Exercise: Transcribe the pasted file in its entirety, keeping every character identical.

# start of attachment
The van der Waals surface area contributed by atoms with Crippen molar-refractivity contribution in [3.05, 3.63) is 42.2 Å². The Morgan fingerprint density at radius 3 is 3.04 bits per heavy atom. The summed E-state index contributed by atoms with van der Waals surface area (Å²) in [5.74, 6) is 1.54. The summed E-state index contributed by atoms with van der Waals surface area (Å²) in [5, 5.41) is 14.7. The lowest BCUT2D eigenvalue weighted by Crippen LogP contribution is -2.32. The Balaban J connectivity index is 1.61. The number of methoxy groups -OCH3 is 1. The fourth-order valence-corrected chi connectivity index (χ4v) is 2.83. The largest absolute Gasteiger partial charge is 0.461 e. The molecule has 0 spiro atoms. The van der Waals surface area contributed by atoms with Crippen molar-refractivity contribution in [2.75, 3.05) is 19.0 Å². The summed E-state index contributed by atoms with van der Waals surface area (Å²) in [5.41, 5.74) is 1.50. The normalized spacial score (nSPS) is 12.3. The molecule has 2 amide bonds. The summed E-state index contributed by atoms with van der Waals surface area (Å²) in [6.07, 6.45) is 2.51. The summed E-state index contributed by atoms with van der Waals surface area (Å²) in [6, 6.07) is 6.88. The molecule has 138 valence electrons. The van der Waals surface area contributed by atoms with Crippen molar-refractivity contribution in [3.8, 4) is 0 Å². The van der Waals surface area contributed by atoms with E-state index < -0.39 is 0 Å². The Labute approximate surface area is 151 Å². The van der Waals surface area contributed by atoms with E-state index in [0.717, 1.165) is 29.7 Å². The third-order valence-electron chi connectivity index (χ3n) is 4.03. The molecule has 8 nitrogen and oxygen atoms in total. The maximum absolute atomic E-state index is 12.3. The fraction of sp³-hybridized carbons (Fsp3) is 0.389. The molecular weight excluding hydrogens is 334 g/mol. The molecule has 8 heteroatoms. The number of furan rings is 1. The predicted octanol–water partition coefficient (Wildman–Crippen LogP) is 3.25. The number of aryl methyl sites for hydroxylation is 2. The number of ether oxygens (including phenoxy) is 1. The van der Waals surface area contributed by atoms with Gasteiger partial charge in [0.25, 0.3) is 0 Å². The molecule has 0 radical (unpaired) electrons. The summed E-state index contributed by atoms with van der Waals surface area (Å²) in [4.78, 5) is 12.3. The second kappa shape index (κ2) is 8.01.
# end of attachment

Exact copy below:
The van der Waals surface area contributed by atoms with Crippen molar-refractivity contribution in [3.05, 3.63) is 42.2 Å². The Morgan fingerprint density at radius 3 is 3.04 bits per heavy atom. The summed E-state index contributed by atoms with van der Waals surface area (Å²) in [5.74, 6) is 1.54. The summed E-state index contributed by atoms with van der Waals surface area (Å²) in [5, 5.41) is 14.7. The lowest BCUT2D eigenvalue weighted by Crippen LogP contribution is -2.32. The Balaban J connectivity index is 1.61. The number of methoxy groups -OCH3 is 1. The fourth-order valence-corrected chi connectivity index (χ4v) is 2.83. The largest absolute Gasteiger partial charge is 0.461 e. The molecule has 0 spiro atoms. The van der Waals surface area contributed by atoms with Crippen molar-refractivity contribution in [2.75, 3.05) is 19.0 Å². The summed E-state index contributed by atoms with van der Waals surface area (Å²) in [5.41, 5.74) is 1.50. The normalized spacial score (nSPS) is 12.3. The molecule has 2 amide bonds. The summed E-state index contributed by atoms with van der Waals surface area (Å²) in [6.07, 6.45) is 2.51. The summed E-state index contributed by atoms with van der Waals surface area (Å²) in [6, 6.07) is 6.88. The molecule has 138 valence electrons. The van der Waals surface area contributed by atoms with Crippen molar-refractivity contribution in [3.8, 4) is 0 Å². The van der Waals surface area contributed by atoms with E-state index < -0.39 is 0 Å². The Labute approximate surface area is 151 Å². The van der Waals surface area contributed by atoms with E-state index in [0.717, 1.165) is 29.7 Å². The third-order valence-electron chi connectivity index (χ3n) is 4.03. The molecule has 8 nitrogen and oxygen atoms in total. The maximum absolute atomic E-state index is 12.3. The fraction of sp³-hybridized carbons (Fsp3) is 0.389. The molecular weight excluding hydrogens is 334 g/mol. The molecule has 8 heteroatoms. The number of furan rings is 1. The predicted octanol–water partition coefficient (Wildman–Crippen LogP) is 3.25. The number of aryl methyl sites for hydroxylation is 2. The number of ether oxygens (including phenoxy) is 1. The van der Waals surface area contributed by atoms with Gasteiger partial charge in [0.25, 0.3) is 0 Å². The molecule has 0 radical (unpaired) electrons. The summed E-state index contributed by atoms with van der Waals surface area (Å²) in [4.78, 5) is 12.3. The second kappa shape index (κ2) is 8.01.